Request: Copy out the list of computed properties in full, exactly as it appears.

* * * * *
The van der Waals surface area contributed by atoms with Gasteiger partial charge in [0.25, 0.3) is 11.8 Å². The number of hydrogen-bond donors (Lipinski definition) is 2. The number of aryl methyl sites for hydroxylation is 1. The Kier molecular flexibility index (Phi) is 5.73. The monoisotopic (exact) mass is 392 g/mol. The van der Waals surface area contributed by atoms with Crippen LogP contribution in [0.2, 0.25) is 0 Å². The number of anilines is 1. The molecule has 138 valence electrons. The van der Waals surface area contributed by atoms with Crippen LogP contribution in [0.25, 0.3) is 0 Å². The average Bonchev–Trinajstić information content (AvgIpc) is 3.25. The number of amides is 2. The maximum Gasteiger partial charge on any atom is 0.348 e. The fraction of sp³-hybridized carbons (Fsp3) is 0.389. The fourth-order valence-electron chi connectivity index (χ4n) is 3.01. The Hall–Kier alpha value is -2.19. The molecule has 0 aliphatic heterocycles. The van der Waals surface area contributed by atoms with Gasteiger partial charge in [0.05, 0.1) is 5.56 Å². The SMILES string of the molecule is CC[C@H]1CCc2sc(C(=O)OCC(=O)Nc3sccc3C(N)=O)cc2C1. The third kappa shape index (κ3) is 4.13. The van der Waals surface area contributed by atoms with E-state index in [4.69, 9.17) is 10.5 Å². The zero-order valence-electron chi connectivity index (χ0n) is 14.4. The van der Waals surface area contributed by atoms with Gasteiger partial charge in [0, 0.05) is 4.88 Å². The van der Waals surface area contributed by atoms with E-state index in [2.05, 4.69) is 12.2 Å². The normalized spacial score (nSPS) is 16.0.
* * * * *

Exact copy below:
The van der Waals surface area contributed by atoms with Gasteiger partial charge in [0.25, 0.3) is 11.8 Å². The number of hydrogen-bond donors (Lipinski definition) is 2. The number of aryl methyl sites for hydroxylation is 1. The Kier molecular flexibility index (Phi) is 5.73. The monoisotopic (exact) mass is 392 g/mol. The van der Waals surface area contributed by atoms with Crippen LogP contribution in [0.2, 0.25) is 0 Å². The number of anilines is 1. The molecule has 138 valence electrons. The van der Waals surface area contributed by atoms with Crippen LogP contribution in [0.25, 0.3) is 0 Å². The average Bonchev–Trinajstić information content (AvgIpc) is 3.25. The number of amides is 2. The maximum Gasteiger partial charge on any atom is 0.348 e. The fraction of sp³-hybridized carbons (Fsp3) is 0.389. The fourth-order valence-electron chi connectivity index (χ4n) is 3.01. The Hall–Kier alpha value is -2.19. The molecule has 0 aliphatic heterocycles. The van der Waals surface area contributed by atoms with Gasteiger partial charge in [0.05, 0.1) is 5.56 Å². The SMILES string of the molecule is CC[C@H]1CCc2sc(C(=O)OCC(=O)Nc3sccc3C(N)=O)cc2C1. The third kappa shape index (κ3) is 4.13. The van der Waals surface area contributed by atoms with E-state index in [4.69, 9.17) is 10.5 Å². The zero-order valence-electron chi connectivity index (χ0n) is 14.4. The van der Waals surface area contributed by atoms with Gasteiger partial charge in [0, 0.05) is 4.88 Å². The van der Waals surface area contributed by atoms with E-state index in [2.05, 4.69) is 12.2 Å². The normalized spacial score (nSPS) is 16.0.